4. 4. More Assumptions About Missing Data for Statistics• In contrast with the sampling process, which is usually known, the missingness mechanism is usually unknown.• The additional assumptions needed to allow the observed data to be the basis of inferences that would have been available from the complete data can usually be expressed in terms of either: − The relationship between selection of missing observations and the values they would have taken, or − The statistical behavior of the unseen data.• These additional assumptions are not subject to assessment from the data under analysis; their plausibility cannot be definitively determined from the data. 4
  5. 5. What Type of Missing Data Do You Have – MCAR?• Missing data are said to be missing completely at random (MCAR) if the probability that data are missing does not depend on observed or unobserved data.• Under MCAR, the missing-data values are a simple random sample of all data values, and so any analysis that discards the missing values remains consistent (although maybe inefficient).• An example of a MCAR mechanism would be that a laboratory sample is dropped, so the resulting observation is missing. Or data may be missing because equipment malfunctioned, the weather was terrible, people got sick, or the data were not entered correctly.• This is the best case. It means there is no underlying mechanism or pattern (observed or unobserved) which explains the missing data. Proceed…. 5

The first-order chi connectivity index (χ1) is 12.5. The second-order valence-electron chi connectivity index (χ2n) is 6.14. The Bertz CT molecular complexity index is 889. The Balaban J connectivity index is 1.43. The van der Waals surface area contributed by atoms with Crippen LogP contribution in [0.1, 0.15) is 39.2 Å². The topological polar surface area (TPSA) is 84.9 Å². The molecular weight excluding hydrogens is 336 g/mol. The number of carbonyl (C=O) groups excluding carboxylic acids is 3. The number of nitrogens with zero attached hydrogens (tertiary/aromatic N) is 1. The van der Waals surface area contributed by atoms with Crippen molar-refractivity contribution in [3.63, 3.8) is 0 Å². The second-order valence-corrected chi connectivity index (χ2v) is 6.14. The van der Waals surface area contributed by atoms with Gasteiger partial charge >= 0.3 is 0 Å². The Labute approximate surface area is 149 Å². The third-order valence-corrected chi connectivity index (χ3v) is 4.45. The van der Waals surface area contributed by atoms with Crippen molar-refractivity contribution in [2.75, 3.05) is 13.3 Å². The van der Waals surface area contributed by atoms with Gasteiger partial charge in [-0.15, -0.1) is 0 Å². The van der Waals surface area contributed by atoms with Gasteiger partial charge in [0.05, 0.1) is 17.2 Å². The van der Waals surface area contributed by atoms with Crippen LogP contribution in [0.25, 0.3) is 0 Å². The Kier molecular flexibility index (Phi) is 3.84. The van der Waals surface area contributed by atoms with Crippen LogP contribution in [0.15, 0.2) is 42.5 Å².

6. 6. What Type of Missing Data Do You Have – MAR?• Missing data are said to be missing at random (MAR) if the probability that data are missing does not depend on unobserved data but may depend on observed data.• That is, the data are not missing completely at random.• In other words, under MAR, the probability of a value being missing will generally depend on observed values, so it does not correspond to the intuitive notion of random. 6